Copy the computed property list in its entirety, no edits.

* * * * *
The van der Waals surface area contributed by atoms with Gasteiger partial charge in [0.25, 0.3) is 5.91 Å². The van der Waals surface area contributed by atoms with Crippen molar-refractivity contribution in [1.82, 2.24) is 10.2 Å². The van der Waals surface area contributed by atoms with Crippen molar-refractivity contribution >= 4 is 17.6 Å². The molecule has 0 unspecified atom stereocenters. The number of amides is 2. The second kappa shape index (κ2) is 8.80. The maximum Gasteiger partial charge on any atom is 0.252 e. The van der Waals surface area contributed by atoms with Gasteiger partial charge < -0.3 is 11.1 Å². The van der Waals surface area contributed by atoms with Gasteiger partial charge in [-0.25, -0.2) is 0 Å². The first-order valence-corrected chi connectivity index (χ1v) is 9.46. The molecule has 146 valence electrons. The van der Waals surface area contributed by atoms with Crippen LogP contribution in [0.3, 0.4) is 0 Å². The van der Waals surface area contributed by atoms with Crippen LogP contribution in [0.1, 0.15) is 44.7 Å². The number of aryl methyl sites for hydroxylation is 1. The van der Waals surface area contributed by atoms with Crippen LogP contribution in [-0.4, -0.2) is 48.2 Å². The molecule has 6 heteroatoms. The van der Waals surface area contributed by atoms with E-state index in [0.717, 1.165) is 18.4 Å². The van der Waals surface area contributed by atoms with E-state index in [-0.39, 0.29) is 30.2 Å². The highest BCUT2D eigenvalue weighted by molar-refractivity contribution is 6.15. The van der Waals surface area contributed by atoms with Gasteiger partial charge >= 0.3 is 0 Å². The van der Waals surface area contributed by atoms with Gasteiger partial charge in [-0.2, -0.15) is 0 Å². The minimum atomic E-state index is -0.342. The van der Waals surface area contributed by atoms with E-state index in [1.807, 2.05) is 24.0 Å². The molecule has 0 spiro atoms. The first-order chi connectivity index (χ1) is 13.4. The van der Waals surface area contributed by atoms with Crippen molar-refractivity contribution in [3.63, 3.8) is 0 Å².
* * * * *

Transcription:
The van der Waals surface area contributed by atoms with Gasteiger partial charge in [0.25, 0.3) is 5.91 Å². The van der Waals surface area contributed by atoms with Crippen molar-refractivity contribution in [1.82, 2.24) is 10.2 Å². The van der Waals surface area contributed by atoms with Crippen molar-refractivity contribution >= 4 is 17.6 Å². The molecule has 0 unspecified atom stereocenters. The number of amides is 2. The second kappa shape index (κ2) is 8.80. The maximum Gasteiger partial charge on any atom is 0.252 e. The van der Waals surface area contributed by atoms with Gasteiger partial charge < -0.3 is 11.1 Å². The van der Waals surface area contributed by atoms with Gasteiger partial charge in [-0.25, -0.2) is 0 Å². The first-order valence-corrected chi connectivity index (χ1v) is 9.46. The molecule has 146 valence electrons. The van der Waals surface area contributed by atoms with Crippen LogP contribution in [0.3, 0.4) is 0 Å². The van der Waals surface area contributed by atoms with Crippen LogP contribution in [0.1, 0.15) is 44.7 Å². The number of aryl methyl sites for hydroxylation is 1. The van der Waals surface area contributed by atoms with Crippen LogP contribution in [-0.4, -0.2) is 48.2 Å². The molecule has 6 heteroatoms. The van der Waals surface area contributed by atoms with E-state index in [0.717, 1.165) is 18.4 Å². The van der Waals surface area contributed by atoms with E-state index in [-0.39, 0.29) is 30.2 Å². The highest BCUT2D eigenvalue weighted by molar-refractivity contribution is 6.15. The van der Waals surface area contributed by atoms with Gasteiger partial charge >= 0.3 is 0 Å². The van der Waals surface area contributed by atoms with Gasteiger partial charge in [-0.2, -0.15) is 0 Å². The minimum atomic E-state index is -0.342. The van der Waals surface area contributed by atoms with E-state index in [1.807, 2.05) is 24.0 Å². The molecule has 0 spiro atoms. The first-order chi connectivity index (χ1) is 13.4. The van der Waals surface area contributed by atoms with Crippen molar-refractivity contribution in [3.63, 3.8) is 0 Å².